Who is responsible for data protection in a company?

Everyone who processes personal data has a crucial role to play in data protection and information governance. If you’re being trusted to access the personal information of individuals such as your customers and staff, it’s essential that you earn that trust by keeping their data safe and secure.

But while this responsibility belongs to anybody who handles personal data, there are also specific roles within organisations that play pivotal roles in keeping the processing of personal data safe and compliant with data protection legislation.

The role of the DPO

If your organisation has a Data Protection Officer (DPO), they will play a key role in your organisation’s data protection compliance.

The DPO plays a major part in an organisation’s data protection strategy and data protection compliance. Their role is to assist the organisation in monitoring their internal compliance, to inform and advise on their data protection obligations, to provide advice regarding DPIAs, and to act as a point of contact for the Information Commissioner’s Office (ICO).

Although DPOs play a key role, there is a misconception that they are fully responsible for an organisation’s data protection compliance. This is untrue; a DPO only serves an advisory role, and is not entirely responsible for an organisation’s compliance. It is ultimately up to the organisation to decide upon their actions and which course is the best to take, but should always carefully consider the DPO’s advice.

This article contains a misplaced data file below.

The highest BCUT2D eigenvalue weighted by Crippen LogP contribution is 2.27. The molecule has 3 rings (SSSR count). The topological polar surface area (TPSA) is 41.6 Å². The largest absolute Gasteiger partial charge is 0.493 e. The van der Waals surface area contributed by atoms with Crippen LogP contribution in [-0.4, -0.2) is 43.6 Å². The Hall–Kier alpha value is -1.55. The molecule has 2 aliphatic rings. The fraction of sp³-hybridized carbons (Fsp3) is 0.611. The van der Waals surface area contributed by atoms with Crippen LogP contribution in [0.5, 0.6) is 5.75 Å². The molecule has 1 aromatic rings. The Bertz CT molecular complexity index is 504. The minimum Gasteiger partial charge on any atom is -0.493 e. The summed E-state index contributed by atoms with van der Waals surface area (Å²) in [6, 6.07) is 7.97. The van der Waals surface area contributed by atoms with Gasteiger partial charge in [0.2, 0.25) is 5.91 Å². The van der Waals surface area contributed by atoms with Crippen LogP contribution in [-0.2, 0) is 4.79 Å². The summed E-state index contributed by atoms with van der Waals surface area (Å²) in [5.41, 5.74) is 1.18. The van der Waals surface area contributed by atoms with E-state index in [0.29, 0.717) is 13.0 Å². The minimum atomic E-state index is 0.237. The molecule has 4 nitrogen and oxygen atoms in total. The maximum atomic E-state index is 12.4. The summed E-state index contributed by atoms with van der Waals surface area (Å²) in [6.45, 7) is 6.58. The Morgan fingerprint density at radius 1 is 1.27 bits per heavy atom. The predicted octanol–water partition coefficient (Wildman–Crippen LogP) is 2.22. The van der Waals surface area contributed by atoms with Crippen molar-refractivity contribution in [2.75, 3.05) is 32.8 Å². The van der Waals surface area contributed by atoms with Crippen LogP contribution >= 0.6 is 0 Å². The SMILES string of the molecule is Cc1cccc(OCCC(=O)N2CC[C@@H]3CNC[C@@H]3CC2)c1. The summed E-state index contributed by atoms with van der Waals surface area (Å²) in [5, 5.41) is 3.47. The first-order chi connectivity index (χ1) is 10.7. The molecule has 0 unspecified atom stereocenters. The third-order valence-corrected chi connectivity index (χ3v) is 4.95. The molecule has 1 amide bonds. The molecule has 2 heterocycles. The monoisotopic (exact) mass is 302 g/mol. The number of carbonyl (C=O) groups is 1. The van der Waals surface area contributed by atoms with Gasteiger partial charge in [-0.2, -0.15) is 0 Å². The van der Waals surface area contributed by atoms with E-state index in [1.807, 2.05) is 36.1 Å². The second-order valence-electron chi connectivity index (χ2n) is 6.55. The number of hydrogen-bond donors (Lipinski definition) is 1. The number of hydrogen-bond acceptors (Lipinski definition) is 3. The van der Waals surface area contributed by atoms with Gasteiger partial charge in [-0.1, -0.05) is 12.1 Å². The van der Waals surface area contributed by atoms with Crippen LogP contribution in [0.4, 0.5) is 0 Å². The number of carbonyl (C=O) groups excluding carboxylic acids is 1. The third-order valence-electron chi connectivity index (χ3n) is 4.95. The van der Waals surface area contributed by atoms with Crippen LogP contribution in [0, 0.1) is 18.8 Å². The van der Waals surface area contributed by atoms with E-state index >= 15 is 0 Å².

Not every organisation is legally obligated to have a DPO, but appointing this role is usually recommended. Click here to find out if your organisation needs a DPO.

We provide training that gives delegates the knowledge and expertise required to perform effectively in data protection roles such as the Data Protection Officer. Visit our training pages to learn more about our Effective DPO and BCS Practitioner in Data Protection courses.

The role of the SIRO


The Senior Information Risk Owner (SIRO) also holds a position that can significantly impact your organisation’s data protection compliance. The role of a SIRO is mandatory for organisations that are in the public sector or those which are contracted to deliver services under the National Health Service (NHS).

The SIRO will act as an advocate for information risk at board level and is responsible for managing information risks.

Some key responsibilities include:

  1. Overseeing the development of an Information Risk Policy and a strategy for implementing the policy within the existing framework. 
  2. Taking ownership of the risk assessment process for information and cyber security risk, including review of an annual information risk.
  3. Review and agree action in respect of identified information risks.
  4. Ensure the organisation’s approach to information risk is effective in terms of resource, commitment, and execution, and that this is communicated to all staff. 
  5. Provide a focal point for the resolution and / or discussion of information risk issues. 
  6. Ensure the board is adequately briefed on information risk issues. 
  7. Ensure that all care systems information assets have an assigned Information Asset Owner.

This role differs from that of the DPO as there is a degree of responsibility here, in that a SIRO is responsible for information risk management.

It should be noted that the SIRO is not responsible for data protection as a whole, but rather, effectively managing information risks, which is a step in the right direction toward data protection compliance. Click to read about our training course on being an effective Senior Information Risk Owner.